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Romero, Ronnie: Raised on Radio

Ronnie Romero is becoming an established name in the hard rock and metal world as a front man for Michael Schenker Group, Rainbow, etc. He entered the music scene in 2010 and comes from Chile. On April 15th, his debut solo album, Raised on Radio was released. It is an album of covers, including tracks from bands like Led Zeppelin, Queen, Survivor, Bob Dylan, Uriah Heep, Bad Company, etc. While I think Romero is a talented vocalist, I am not a fan of this album at all. Most of the covers are bland and uninspired, and the backing band is quite boring. I also think some of the covers on here are genuinely bad. The album feels like an overlong American Idol performance rather than creative art.

As I said, I think that Romero is a talented singer. His nails the vocal tones of the original songs, and he has quite a wide range. That’s about as far as I can go with praising this album. The production was underwhelming, the band was bland, and the arrangements of some of the songs were very obnoxious. The best covers on here for me were probably “Carolina Country Ball” (Elf) and “Backstreet Love Affair” (Survivor). Neither were astonishing, but they didn’t annoy me like some of the others. I thought the Elf cover was a bit too saccharine near the end, and the Survivor song’s arrangement was uninteresting, but they were a little catchy. Some of the worst covers on here were “I Was Born to Love You” (Freddie Mercury/Queen), “Gypsy” (Uriah Heep), and “All Along the Watchtower” (Bob Dylan). The Queen track was originally a Freddie solo song, and it was later reworked for the posthumous album Made in Heaven. It was never that good of a song, and it’s basically unlistenable on this album. The production is cheesy and way over done, and Romero’s vocal performance sounds like mimicry rather than adding anything to the existing song. “Gypsy” is one of my favorite Uriah Heep songs, and I was initially excited to hear what Romero would do with it. By the end, all I could say about it is that it was boring. The music is neutered, the vocals don’t capture the haunting tone of Byron’s brilliant original performance, and they played everything way too safe. The Bob Dylan cover was puzzling to me. First off, the music had nothing that was interesting about it. It was very bland and derivative, and the attempt to sound modern on a classic failed. It’s hard to think of anyone covering this song better than Hendrix, but the band could’ve tried a little harder. I also didn’t think Romero’s voice fit this song much at all. The final track was a cover of “Since I’ve Been Loving You” by Led Zeppelin. Ronnie gave a good vocal performance, but both the vocals and the music were just a bland sounding carbon copy of the original. The lack of creativity was astounding, especially as the intro guitar solo was played note for note. The only difference is that the performance had none of the soul or grit of Page’s playing.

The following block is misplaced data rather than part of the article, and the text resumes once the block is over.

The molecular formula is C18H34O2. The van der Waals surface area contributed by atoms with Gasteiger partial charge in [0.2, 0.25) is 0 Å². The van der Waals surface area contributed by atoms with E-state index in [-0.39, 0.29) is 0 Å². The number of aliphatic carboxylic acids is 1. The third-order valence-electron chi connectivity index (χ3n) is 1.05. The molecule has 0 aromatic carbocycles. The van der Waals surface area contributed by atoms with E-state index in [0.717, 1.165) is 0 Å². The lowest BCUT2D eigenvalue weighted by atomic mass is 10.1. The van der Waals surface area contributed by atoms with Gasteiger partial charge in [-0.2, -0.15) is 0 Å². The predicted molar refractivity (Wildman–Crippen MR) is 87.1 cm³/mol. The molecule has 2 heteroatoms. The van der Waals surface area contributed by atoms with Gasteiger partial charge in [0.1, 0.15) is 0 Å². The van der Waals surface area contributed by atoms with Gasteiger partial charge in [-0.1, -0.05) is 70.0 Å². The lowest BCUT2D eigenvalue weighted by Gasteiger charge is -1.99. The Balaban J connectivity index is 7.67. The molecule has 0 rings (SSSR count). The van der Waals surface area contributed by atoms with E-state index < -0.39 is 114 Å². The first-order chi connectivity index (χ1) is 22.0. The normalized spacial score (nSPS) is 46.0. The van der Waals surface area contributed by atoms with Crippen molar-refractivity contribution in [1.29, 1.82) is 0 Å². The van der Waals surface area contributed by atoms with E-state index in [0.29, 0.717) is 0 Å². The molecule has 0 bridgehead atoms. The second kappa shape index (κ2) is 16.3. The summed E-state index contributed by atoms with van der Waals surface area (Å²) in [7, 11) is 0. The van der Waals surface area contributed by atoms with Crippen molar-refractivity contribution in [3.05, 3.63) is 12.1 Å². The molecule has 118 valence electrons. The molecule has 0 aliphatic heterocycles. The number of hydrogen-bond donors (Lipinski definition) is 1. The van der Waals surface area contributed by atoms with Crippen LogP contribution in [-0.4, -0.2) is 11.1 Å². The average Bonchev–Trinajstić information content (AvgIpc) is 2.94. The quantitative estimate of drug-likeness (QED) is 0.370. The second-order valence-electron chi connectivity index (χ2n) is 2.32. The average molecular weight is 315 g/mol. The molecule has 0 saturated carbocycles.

Overall, I feel like this album was a mistake. Romero has a lot of talent, but I wish that he would’ve been given a more interesting band and some original content to sing. This album lacked any character, it was weakly produced, and none of these covers felt necessary to me at all. I wish Romero all the luck with further solo projects, but I can’t say I’m impressed so far.


Lineup is:
Ronnie Romero: Vocals
Srdjan Brankovic: Guitars
Javi Garcia: Bass
Andy C: Drums
Alessandro Del Vecchio: Keyboards


Track Listing:

  1. Sin’s A Good Man’s Brother
  2. Backstreet Love Affair
  3. No Smoke Without a Fire
  4. I Was Born to Love You
  5. Play The Game Tonight
  6. Carolina County Ball
  7. Girl on the Moon
  8. Gypsy
  9. Voices
  10. All Along the Watchtower
  11. Since I’ve Been Loving You

Added: May 2nd 2022
Reviewer: Ryan Gavalier
Score:
Related Link: Artist Facebook Page
Hits: 247
Language: english

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